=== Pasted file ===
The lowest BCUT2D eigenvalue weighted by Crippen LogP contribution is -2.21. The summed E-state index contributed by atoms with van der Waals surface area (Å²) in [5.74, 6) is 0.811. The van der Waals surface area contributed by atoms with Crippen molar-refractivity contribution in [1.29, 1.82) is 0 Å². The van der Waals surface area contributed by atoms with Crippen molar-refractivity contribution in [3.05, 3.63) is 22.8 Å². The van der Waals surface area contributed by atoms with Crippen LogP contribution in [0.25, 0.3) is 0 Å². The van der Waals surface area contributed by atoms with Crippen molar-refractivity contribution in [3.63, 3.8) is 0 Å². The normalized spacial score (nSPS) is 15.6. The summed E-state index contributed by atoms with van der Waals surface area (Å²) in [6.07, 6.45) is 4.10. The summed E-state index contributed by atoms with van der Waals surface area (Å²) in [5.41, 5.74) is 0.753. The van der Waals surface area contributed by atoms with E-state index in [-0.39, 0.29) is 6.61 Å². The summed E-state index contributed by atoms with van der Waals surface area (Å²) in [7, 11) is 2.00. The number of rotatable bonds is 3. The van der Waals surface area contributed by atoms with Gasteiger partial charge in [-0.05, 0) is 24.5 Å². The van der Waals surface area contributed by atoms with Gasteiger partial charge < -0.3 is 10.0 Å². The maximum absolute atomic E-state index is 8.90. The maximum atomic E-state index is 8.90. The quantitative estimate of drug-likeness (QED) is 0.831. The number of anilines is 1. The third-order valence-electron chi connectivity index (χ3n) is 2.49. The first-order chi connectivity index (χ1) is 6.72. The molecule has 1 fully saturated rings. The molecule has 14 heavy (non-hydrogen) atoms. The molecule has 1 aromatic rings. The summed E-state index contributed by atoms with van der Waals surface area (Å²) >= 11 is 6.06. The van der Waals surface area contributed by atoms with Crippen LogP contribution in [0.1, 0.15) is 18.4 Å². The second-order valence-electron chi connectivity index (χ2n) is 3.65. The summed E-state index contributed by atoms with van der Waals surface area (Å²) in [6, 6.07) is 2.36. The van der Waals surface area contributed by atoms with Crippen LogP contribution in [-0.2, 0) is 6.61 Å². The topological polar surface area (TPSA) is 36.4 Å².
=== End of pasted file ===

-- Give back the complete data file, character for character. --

The lowest BCUT2D eigenvalue weighted by Crippen LogP contribution is -2.21. The summed E-state index contributed by atoms with van der Waals surface area (Å²) in [5.74, 6) is 0.811. The van der Waals surface area contributed by atoms with Crippen molar-refractivity contribution in [1.29, 1.82) is 0 Å². The van der Waals surface area contributed by atoms with Crippen molar-refractivity contribution in [3.05, 3.63) is 22.8 Å². The van der Waals surface area contributed by atoms with Crippen LogP contribution in [0.25, 0.3) is 0 Å². The van der Waals surface area contributed by atoms with Crippen molar-refractivity contribution in [3.63, 3.8) is 0 Å². The normalized spacial score (nSPS) is 15.6. The summed E-state index contributed by atoms with van der Waals surface area (Å²) in [6.07, 6.45) is 4.10. The summed E-state index contributed by atoms with van der Waals surface area (Å²) in [5.41, 5.74) is 0.753. The van der Waals surface area contributed by atoms with E-state index in [-0.39, 0.29) is 6.61 Å². The summed E-state index contributed by atoms with van der Waals surface area (Å²) in [7, 11) is 2.00. The number of rotatable bonds is 3. The van der Waals surface area contributed by atoms with Gasteiger partial charge in [-0.05, 0) is 24.5 Å². The van der Waals surface area contributed by atoms with Gasteiger partial charge < -0.3 is 10.0 Å². The maximum absolute atomic E-state index is 8.90. The maximum atomic E-state index is 8.90. The quantitative estimate of drug-likeness (QED) is 0.831. The number of anilines is 1. The third-order valence-electron chi connectivity index (χ3n) is 2.49. The first-order chi connectivity index (χ1) is 6.72. The molecule has 1 fully saturated rings. The molecule has 14 heavy (non-hydrogen) atoms. The molecule has 1 aromatic rings. The summed E-state index contributed by atoms with van der Waals surface area (Å²) >= 11 is 6.06. The van der Waals surface area contributed by atoms with Crippen LogP contribution in [0.1, 0.15) is 18.4 Å². The second-order valence-electron chi connectivity index (χ2n) is 3.65. The summed E-state index contributed by atoms with van der Waals surface area (Å²) in [6, 6.07) is 2.36. The van der Waals surface area contributed by atoms with Crippen LogP contribution in [-0.2, 0) is 6.61 Å². The topological polar surface area (TPSA) is 36.4 Å².